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Ngodo xylophone orchestral dance

Various Artists
Ngodo xylophone orchestral dance
Chopi music, an important artistic tradition of southern Africa, is famous for its timbila xylophone orchestras, which typically accompany spectacular dance-suites (ngodo). Each xylophone consists of wooden slats fitted into a frame, with each slat attached to a resonator below it. Ideally, an orchestra contains xylophones in five sizes, together covering a range of about four octaves. Each orchestra takes the name of the chief who sponsors it. Its leader may compose much of its music, which may include lyrics on topical subjects.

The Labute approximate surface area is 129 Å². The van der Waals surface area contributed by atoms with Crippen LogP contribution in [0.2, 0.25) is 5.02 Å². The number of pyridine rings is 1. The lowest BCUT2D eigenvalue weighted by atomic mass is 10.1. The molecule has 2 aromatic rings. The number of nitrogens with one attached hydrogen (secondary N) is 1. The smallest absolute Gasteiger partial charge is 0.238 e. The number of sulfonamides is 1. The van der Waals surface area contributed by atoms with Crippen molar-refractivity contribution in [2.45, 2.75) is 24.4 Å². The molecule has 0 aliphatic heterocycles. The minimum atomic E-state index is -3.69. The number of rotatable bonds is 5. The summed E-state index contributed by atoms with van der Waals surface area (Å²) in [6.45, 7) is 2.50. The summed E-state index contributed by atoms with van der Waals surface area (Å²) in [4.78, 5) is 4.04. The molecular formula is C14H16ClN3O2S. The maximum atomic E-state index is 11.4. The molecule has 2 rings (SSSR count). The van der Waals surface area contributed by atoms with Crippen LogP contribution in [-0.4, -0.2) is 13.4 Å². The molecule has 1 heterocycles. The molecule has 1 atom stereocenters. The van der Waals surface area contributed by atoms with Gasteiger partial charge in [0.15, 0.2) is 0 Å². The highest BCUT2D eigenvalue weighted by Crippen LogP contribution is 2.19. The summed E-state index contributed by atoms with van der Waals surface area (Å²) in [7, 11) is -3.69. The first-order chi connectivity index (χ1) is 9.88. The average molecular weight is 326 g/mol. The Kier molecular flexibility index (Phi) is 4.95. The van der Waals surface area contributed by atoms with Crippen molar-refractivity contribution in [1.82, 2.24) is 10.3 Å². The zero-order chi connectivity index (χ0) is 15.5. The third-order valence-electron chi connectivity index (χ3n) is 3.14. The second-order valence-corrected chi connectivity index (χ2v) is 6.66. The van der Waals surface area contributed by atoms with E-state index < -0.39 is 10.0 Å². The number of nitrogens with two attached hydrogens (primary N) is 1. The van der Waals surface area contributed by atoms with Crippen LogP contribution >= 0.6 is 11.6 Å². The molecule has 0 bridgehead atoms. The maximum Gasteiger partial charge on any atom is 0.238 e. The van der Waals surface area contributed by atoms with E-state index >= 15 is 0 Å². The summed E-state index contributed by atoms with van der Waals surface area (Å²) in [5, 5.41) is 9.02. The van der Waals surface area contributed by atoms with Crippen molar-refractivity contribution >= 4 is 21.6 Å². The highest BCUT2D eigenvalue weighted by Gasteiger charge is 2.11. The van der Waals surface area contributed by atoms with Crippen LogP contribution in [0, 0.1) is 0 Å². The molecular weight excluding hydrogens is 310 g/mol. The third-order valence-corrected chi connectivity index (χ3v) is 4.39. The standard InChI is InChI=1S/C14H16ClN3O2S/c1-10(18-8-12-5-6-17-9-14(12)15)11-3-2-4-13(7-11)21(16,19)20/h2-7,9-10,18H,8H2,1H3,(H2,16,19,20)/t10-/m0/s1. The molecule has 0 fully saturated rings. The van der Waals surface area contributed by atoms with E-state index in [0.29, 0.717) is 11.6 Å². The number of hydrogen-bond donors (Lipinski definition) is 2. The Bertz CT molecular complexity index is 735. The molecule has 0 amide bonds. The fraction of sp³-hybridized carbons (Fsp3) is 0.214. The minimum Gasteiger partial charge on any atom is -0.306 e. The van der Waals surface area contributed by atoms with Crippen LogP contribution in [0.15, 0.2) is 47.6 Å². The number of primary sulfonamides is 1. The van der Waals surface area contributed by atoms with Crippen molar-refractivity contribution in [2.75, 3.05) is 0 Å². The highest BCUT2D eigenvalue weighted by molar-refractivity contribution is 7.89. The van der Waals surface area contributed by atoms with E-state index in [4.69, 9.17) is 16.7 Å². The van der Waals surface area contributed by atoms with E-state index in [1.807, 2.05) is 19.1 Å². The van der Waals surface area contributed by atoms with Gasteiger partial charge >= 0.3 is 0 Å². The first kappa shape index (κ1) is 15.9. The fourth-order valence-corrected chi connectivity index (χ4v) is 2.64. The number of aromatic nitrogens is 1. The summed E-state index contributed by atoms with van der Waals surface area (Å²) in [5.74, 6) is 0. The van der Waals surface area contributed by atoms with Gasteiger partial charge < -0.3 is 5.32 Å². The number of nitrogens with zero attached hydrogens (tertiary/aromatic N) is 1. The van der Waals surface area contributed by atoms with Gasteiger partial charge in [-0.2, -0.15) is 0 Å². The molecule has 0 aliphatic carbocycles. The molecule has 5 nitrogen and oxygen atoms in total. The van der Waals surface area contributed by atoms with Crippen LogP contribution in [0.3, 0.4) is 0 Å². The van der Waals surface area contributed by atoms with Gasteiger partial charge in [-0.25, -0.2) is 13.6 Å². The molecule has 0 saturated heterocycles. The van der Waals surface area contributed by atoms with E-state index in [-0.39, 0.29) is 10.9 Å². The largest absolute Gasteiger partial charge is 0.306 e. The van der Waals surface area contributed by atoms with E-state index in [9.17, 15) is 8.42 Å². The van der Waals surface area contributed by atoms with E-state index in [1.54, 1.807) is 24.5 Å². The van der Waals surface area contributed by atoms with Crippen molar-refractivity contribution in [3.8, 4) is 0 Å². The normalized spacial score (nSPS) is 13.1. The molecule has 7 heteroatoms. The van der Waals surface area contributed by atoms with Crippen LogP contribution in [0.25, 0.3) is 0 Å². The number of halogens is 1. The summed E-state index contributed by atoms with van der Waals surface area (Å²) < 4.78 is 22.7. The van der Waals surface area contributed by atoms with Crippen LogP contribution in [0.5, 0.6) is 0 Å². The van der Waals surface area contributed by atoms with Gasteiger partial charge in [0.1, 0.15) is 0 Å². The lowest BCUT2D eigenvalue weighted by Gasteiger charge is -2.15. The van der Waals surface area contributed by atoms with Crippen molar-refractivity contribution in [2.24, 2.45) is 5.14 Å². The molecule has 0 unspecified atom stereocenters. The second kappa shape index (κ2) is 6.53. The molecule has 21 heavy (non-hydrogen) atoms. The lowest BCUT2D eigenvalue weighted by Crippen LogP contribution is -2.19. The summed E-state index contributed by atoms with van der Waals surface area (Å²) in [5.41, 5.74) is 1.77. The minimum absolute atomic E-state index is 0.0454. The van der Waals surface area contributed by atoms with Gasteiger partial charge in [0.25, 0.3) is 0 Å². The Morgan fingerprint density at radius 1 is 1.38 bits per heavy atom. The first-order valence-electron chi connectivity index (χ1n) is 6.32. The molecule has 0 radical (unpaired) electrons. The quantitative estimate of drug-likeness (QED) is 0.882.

A dance-suite consists of several movements, each accompanying a specific dance, done by men holding shields and positioned in a long line. A dance-suite can last nearly an hour. Rattle players stand and move in front of the xylophones, facing the dancers. Hugh Tracey recorded these pieces in the Zavala District of Mozambique in 1955 (Tracey 1973).